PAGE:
Posted by Sam Fenny - Memes and headline comments by David Icke Posted on 19 July 2023

‘Nature expert’ who never looks out of the window: ‘Britain suffering more from heatwaves and fires.’ Did I do good, sir? Thank you, sir, please sir

More people will die, more homes will burn, more crops will wither and heatwaves will be harder to bear in Britain until the government delivers outstanding pledges on nature, one of the country’s leading environmentalists has said.

The “promises, pledges and rhetoric” of the Conservative government over the last 13 years has “far outpaced” what it’s actually doing, according to Craig Bennett, chief executive of the Wildlife Trusts, a federation of 46 conservation charities.

The long-time campaigner pointed to air pollution, which prematurely kills 64,000 people every year in the UK, according to parliamentary figures, and which can be tackled by things like cutting emissions and planting trees.

“The longer we take on that, very simply, the more people die… And perhaps we need to get better at stating it in those terms,” he said in an outspoken interview with Sky News.

It comes as the Environmental Audit Committee of MPs today warned government tree-planting is hitting less than half its annual targets.

But the government has cut carbon dioxide emissions by 44%, faster than any other G7 country.

It said it is “going further and faster on nature than any other” – and is spending billions in the process.

‘A warning of what’s to come’

Mr Bennett, whose job in part is to put pressure on government, said ministers had dropped the ball on preparing for the increased risk of wildfires and heat.

Last summer, when the UK experienced record temperatures, an estimated 3,000 extra people died for heat-related reasons, while wildfires, fuelled by hot and dry temperatures, set homes alight – problems suffered in many other European countries too.

Schemes that would have boosted insulation, which can keep houses cooler in summer were dropped in 2015 by the government, which was again this week criticised for “disappointing” plans to protect people from overheating.

“That appalling fire in Aveley was a warning of the kind of impacts that we’re going to see in the next few years if we don’t take climate adaptation a lot more seriously,” he said.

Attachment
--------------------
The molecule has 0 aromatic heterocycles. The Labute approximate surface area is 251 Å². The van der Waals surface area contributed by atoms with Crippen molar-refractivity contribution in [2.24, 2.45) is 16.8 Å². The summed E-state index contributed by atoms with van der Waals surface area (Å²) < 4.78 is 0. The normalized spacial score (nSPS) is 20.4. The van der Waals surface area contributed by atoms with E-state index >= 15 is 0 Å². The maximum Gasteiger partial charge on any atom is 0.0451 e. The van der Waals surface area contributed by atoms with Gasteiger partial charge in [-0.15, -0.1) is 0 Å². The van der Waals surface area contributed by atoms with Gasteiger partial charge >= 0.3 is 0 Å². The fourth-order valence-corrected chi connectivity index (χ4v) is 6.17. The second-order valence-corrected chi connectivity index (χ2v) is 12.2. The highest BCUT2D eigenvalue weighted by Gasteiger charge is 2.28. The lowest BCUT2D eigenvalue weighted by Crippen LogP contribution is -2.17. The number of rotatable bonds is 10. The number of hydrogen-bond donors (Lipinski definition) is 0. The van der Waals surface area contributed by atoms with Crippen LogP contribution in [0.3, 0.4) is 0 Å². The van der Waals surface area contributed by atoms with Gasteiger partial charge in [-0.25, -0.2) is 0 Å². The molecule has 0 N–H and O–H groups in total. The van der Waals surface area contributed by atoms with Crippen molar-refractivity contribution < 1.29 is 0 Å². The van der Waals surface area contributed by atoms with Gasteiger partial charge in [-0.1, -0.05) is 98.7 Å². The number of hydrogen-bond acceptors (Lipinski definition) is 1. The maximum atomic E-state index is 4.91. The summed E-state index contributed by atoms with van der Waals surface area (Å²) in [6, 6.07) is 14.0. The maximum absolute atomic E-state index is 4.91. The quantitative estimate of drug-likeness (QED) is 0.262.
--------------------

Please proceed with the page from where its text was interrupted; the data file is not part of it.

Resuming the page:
‘Build back beaver’

Farmers also struggled because “we weren’t holding enough water back in the landscape”.

“It sounds funny,” he said, but the issue could partially be relieved by using beavers to create more wetlands.

Their habitats can also reduce flooding and clean rivers, but as with many wildlife policies, their reintroduction is controversial. Farmers fear they will disrupt agricultural land.

This year, environment secretary Thérèse Coffey said there are “more important things than beavers” – two years after Prime Minister Boris Johnson promised to “build back beaver”, prompting wildlife groups to start work and mobilise cash for the expected reintroduction.

Defra is still working with Natural England on a strategy to reintroduce the once native animals in England. The UK remains one of the most nature-depleted on the planet.

‘Post-Brexit delivery’

But Ms Coffey did win some praise from Mr Bennett for her delivery of some long-standing promises.

In her nine months as environment minister, she has published a new scheme to pay farmers to protect nature, a plan to crackdown on sewage spills in waterways and new environmental targets.

Sam Hall, director of the Conservative Environment Network, also defended the government’s record. “To be fair to the government, they have delivered a great number of environmental policies post-Brexit,” he said, such as the recent Plan for Water to tackle pollution and polluters, and setting new targets.

“But it is also fair to note that further policies are needed,” he added.

Under the Conservatives, the UK has also been praised for helping to secure an international nature treaty, and for being one of the more ambitious developed countries at the COP climate negotiations.

Nature policies can ‘protect’ from energy crisis

Since the government pledged some policies, such as the deposit return scheme on drinks bottles in 2017, it has had to deal with the shattering effect of both the coronavirus pandemic and the war in Ukraine.

Mr Bennett suggested more was needed to improve resilience to future shocks.

“It is about the need for us to run fast towards a much better future.”

A Defra spokesperson said: “This government is going further and faster for nature than any other, with our Environmental Improvement Plan and the inclusion of legally binding targets in the Environment Act demonstrating our commitment to stronger regulation, tougher enforcement, and greater investment in nature.

“We are also investing billions on adaptation measures, including through £5.2 billion in flood and coastal schemes in England, over £750 million for the Nature for Climate Fund and £80 million for the Green Recovery Challenge Fund which creates jobs in nature recovery and conservation.

“Together, this will support our wider efforts to restore our natural environment and biodiversity, protect our much-loved landscapes, green spaces and marine environment – as well as help tackle climate change.”

Read More: ‘The longer we take, the more people will die’

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